Menu
Lawmakers fail to ask NSA chief about agency's malware plans

Lawmakers fail to ask NSA chief about agency's malware plans

Instead, a House subcommittee deferred questions about 'damage' of leaks to a classified briefing

General Keith Alexander (left) at a recent hearing.

General Keith Alexander (left) at a recent hearing.

U.S. lawmakers had a chance to pose questions to the director of the National Security Agency on Wednesday but declined to ask him about reports that the agency plans to install malware on millions of computers.

General Keith Alexander did not volunteer information about the reported NSA program to deploy tens of thousands of copies of surveillance malware on computers and networking devices around the world.

Committee members didn't ask him about it, either. Instead, committee members praised the soon-to-retire Alexander for his years of service at the NSA and Cyber Command. "A grateful nation salutes you," said Representative Jim Langevin, a Rhode Island Democrat.

Alexander was testifying before a subcommittee of the House Armed Services Committee, where he talked about the need for U.S. Cyber Command, the sister agency to the NSA, to get real-time cyberthreat information from U.S. businesses.

Representative Vicky Hartzler, a Missouri Republican, asked if the subcommittee would address questions about holding a briefing on the latest leaks by former NSA contractor Edward Snowden, the source of the reports on the agency's malware plan.

Wednesday's hearing was focused on Cyber Command, not NSA issues, said Intelligence Subcommittee Chairman Mac Thornberry, a Texas Republican. The committee would schedule a classified intelligence briefing "where we can go deeply into the damage done to our national security" by the Snowden leaks, he said.

Alexander's main focus at the hearing was to advocate for legislation that would allow U.S. businesses to share cyberthreat information with Cyber Command and other government agencies. He called on Congress to pass legislation that would protect businesses from lawsuits if they accidentally overshare information.

"We have to have a way to understand when Wall Street is under attack," Alexander said. "Right now, we get it after the fact. We get called up, it's not real time, and as a consequence, we can't defend them."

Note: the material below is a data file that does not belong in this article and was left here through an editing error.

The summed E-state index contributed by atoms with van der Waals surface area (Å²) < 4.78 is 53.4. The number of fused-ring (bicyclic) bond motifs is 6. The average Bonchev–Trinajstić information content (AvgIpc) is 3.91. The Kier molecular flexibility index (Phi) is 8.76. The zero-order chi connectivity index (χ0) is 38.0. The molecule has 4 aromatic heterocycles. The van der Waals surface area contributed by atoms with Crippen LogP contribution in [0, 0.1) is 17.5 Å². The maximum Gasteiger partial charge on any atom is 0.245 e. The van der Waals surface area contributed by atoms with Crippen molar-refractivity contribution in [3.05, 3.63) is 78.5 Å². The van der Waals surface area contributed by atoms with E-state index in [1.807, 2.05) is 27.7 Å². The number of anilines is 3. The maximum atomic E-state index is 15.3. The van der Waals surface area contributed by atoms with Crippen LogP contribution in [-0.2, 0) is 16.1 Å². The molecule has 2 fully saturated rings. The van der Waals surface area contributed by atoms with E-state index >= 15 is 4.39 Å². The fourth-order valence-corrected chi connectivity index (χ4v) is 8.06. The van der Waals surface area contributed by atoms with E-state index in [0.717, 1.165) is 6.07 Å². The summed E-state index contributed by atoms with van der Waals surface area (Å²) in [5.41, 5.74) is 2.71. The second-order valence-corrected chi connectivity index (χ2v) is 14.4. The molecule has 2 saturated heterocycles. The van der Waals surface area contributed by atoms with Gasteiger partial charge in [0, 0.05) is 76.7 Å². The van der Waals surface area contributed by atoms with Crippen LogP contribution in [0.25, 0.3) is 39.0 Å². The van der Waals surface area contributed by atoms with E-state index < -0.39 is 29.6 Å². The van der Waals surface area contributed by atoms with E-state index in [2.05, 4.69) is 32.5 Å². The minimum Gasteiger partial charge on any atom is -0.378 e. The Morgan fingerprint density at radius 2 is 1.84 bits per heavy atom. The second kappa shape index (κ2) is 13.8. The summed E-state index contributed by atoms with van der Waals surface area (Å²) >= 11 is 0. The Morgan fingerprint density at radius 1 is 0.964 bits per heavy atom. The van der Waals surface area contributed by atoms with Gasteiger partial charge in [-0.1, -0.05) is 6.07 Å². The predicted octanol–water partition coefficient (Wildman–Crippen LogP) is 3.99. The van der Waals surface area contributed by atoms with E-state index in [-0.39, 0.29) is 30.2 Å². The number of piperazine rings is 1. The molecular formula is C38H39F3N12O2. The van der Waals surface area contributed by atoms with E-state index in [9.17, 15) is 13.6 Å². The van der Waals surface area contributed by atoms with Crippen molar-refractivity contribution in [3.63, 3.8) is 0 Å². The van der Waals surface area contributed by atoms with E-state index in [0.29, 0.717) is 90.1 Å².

The government and businesses need to be able to share cyberthreat information "at network speed," he said.

Some privacy and digital rights groups have questioned information-sharing legislation, saying it could allow businesses to share personal information unrelated to cyberattacks.

Grant Gross covers technology and telecom policy in the U.S. government for The IDG News Service. Follow Grant on Twitter at GrantGross. Grant's email address is grant_gross@idg.com.


Follow Us

Join the newsletter!

Or

Sign up to gain exclusive access to email subscriptions, event invitations, competitions, giveaways, and much more.

Membership is free, and your security and privacy remain protected. View our privacy policy before signing up.

Error: Please check your email address.

Tags privacyGovernment use of ITExploits / vulnerabilitiesU.S. National Security AgencyU.S. Cyber CommandU.S. Department of DefenseU.S. House of RepresentativesJim LangevinMac ThornberryKeith AlexanderEdward SnowdenVicky Hartzler

Events

Featured

Slideshows

Meet the Reseller News 30 Under 30 Tech Awards 2020 winners

Meet the Reseller News 30 Under 30 Tech Awards 2020 winners

This year’s Reseller News 30 Under 30 Tech Awards were held as an integral part of the first entirely virtual Emerging Leaders​ forum, an annual event dedicated to identifying, educating and showcasing the New Zealand technology market’s rising stars. The 30 Under 30 Tech Awards 2020 recognised the outstanding achievements and business excellence of 30 talented individuals​, across both young leaders and those just starting out. In this slideshow, Reseller News honours this year's winners and captures their thoughts about how their ideas of leadership have changed over time.​

Meet the Reseller News 30 Under 30 Tech Awards 2020 winners
Reseller News Exchange Auckland: Beyond the myths — how partners can master cloud security

Reseller News Exchange Auckland: Beyond the myths — how partners can master cloud security

This exclusive Reseller News Exchange event in Auckland explored the challenges facing the partner community on the cloud security frontier, as well as market trends, customer priorities and how the channel can capitalise on the opportunities available. In association with Arrow, Bitdefender, Exclusive Networks, Fortinet and Palo Alto Networks. Photos by Gino Demeer.

Reseller News Exchange Auckland: Beyond the myths — how partners can master cloud security
Reseller News welcomes industry figures at 2020 Hall of Fame lunch

Reseller News welcomes industry figures at 2020 Hall of Fame lunch

Reseller News welcomed 2019 inductees - Leanne Buer, Ross Jenkins and Terry Dunn - to the fourth running of the Reseller News Hall of Fame lunch, held at the French Cafe in Auckland. The inductees discussed the changing face of the IT channel ecosystem in New Zealand and what it means to be a Reseller News Hall of Fame inductee. Photos by Gino Demeer.

Reseller News welcomes industry figures at 2020 Hall of Fame lunch
Show Comments